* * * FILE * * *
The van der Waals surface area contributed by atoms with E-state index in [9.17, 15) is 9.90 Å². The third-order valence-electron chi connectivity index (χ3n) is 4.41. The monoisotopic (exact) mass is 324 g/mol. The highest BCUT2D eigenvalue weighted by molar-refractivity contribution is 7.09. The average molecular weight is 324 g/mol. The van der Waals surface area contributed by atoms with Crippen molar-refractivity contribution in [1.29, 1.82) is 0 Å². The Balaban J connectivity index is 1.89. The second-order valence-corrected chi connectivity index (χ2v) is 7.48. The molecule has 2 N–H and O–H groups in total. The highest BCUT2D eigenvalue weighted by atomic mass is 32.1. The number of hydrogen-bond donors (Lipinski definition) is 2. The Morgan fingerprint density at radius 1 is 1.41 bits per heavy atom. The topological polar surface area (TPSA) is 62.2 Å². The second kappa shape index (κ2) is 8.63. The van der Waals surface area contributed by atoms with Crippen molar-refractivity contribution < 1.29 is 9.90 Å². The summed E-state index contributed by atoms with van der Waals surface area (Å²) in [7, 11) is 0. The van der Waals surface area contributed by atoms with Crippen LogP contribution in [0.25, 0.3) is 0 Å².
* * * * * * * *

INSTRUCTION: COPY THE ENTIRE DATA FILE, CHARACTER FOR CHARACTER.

The van der Waals surface area contributed by atoms with E-state index in [9.17, 15) is 9.90 Å². The third-order valence-electron chi connectivity index (χ3n) is 4.41. The monoisotopic (exact) mass is 324 g/mol. The highest BCUT2D eigenvalue weighted by molar-refractivity contribution is 7.09. The average molecular weight is 324 g/mol. The van der Waals surface area contributed by atoms with Crippen molar-refractivity contribution in [1.29, 1.82) is 0 Å². The Balaban J connectivity index is 1.89. The second-order valence-corrected chi connectivity index (χ2v) is 7.48. The molecule has 2 N–H and O–H groups in total. The highest BCUT2D eigenvalue weighted by atomic mass is 32.1. The number of hydrogen-bond donors (Lipinski definition) is 2. The Morgan fingerprint density at radius 1 is 1.41 bits per heavy atom. The topological polar surface area (TPSA) is 62.2 Å². The second kappa shape index (κ2) is 8.63. The van der Waals surface area contributed by atoms with Crippen molar-refractivity contribution < 1.29 is 9.90 Å². The summed E-state index contributed by atoms with van der Waals surface area (Å²) in [7, 11) is 0. The van der Waals surface area contributed by atoms with Crippen LogP contribution in [0.25, 0.3) is 0 Å².